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Gordon Brown, MAOIs, and peculiar words

You know those bags of Rowntree’s Randoms, constantly advertised on TV? Seemingly reasonable people suddenly start spouting inappropriate words for their situation because they’ve indulged in a jelly sweet which has an unusual shape?

I’m beginning to wonder whether Gordon Brown has accidentally ingested a whole packet of the Prime Ministerial equivalent. How else can you explain the way he claims to be “pleased” and “proud” to apologise for the appalling treatment of Alan Turing, surely one of the greatest British heroes of the twentieth century? The words are simply inappropriate, as can be clearly seen by applying them to similar situations:

Mr Smith, I’m pleased to have the opportunity to apologise for your wife’s unfortunate death!

Mrs Jones, I’m proud to say that I can apologise for running over your cat!

Mr Thomas, I’m pleased and proud to apologise for your son’s death in Afghanistan!

Except, Gordon Brown wasn’t pleased and proud in the latter case. He was reportedly “devastated” about recent deaths in the country. Not angry, not apologetic, not regretful, not mourningful, not sorry, just “devastated”. Of course, not “devastated” enough to go to a military funeral, or even visit any injured soldier in hospital. Just “devastated” enough to repeatedly use the word and move on.

There are some who suspect there’s something altogether more worrying underlying Gordon Brown’s unusual responses. They claim, based on reports that he must avoid eating cheese and drinking chianti, that he is taking MAOIs, and old-fashioned kind of antidepressant.

The assertion that Gordon Brown uses MAOIs was recently made plain by Matthew Norman in the Independent, after months of hinting from Simon Heffer in the Telegraph and Matthew Parris in the Times.

The substantial problem with this theory is that virtually no-one takes MAOIs, as they’re extremely outdated and have some pretty nasty side-effects. On top of this, there are manifest reasons for avoiding cheese and chianti: A tendency for migraines, a plethora of food allergies, or a sensitivity to appearing too middle-class.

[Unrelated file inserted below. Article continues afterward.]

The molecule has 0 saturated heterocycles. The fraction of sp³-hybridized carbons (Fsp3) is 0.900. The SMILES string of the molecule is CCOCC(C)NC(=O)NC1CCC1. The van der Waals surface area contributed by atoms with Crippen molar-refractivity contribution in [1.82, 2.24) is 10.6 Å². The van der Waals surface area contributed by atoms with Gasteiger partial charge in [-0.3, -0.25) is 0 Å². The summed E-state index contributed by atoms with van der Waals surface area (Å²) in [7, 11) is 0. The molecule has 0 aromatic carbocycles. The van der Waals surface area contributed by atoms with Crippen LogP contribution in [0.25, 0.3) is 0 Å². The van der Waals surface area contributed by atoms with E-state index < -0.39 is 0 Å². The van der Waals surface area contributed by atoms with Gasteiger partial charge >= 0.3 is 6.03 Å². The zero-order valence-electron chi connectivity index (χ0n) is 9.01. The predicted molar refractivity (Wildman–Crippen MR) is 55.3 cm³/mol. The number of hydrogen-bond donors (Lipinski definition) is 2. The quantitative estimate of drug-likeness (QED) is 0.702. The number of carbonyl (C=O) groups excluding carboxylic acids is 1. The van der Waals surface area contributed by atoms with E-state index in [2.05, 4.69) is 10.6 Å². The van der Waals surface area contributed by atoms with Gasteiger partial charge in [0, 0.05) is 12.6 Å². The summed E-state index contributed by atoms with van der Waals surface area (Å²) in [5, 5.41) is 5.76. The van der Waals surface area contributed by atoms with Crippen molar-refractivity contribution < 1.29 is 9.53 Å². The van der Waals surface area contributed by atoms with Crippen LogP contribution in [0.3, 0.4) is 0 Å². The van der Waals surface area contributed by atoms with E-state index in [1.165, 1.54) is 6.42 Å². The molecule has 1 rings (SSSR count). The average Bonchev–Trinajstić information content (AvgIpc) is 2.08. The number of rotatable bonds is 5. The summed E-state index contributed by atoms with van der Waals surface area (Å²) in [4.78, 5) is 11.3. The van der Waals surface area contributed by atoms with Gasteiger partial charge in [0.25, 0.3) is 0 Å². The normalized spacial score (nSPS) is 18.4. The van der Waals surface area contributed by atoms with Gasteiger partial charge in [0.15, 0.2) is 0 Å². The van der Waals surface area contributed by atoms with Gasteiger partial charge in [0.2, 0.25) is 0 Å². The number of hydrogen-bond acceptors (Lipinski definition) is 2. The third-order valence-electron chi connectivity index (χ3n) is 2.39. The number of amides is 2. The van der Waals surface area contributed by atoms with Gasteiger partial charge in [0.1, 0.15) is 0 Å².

Yet whether or not he’s taking MAOIs, there are substantial rumours suggesting that Gordon Brown might be depressed. Whether or not this may impair his ability to fulfil the role of Prime Minister is debateable.

Iain Dale, for example, believes that it shouldn’t matter if Mr Brown is depressed – he deserves our compassion more than our criticism. He cites the example of Churchill, who was undoubtedly depressed but still a great Prime Minister.

I see entirely where Iain is coming from, and, for what it’s worth, I largely agree. I see no reason why depression should preclude decent Premiership.

But we live in a media-driven world that Churchill never experienced. Churchill was an alcoholic, and this may never have affected his leadership. That didn’t stop the Lib Dems overthrowing Charles Kennedy – their most charismatic leader to date – because he was a recovering alcoholic. The image wasn’t right. And if the image of a recovering alcoholic isn’t right for leader of a liberal party, how can a person with mental health problems ever be the right image for a Prime Minister?

To me, it actually doesn’t matter whether Gordon Brown is depressed or whether he fits the model image of a Prime Minister. What matters is that he’s terrible at his job. Performance must surely be judged above all else, especially for one of the country’s top jobs. And Mr Brown fails that test, and fails it miserably: From the economy, to student debt, to any one of manifest crises between which Mr Brown has lurched, it’s clear that he simply doesn’t have “The Right Stuff”.

But in today’s politics, who does? David Cameron? I suspect we might be on the verge of finding out.

Last Friday, The Pod Delusion launched. The pilot episode included a contribution from me on this subject, on which this post is based. Now go and listen to the rest!

This post was filed under: Health, News and Comment, Politics, .

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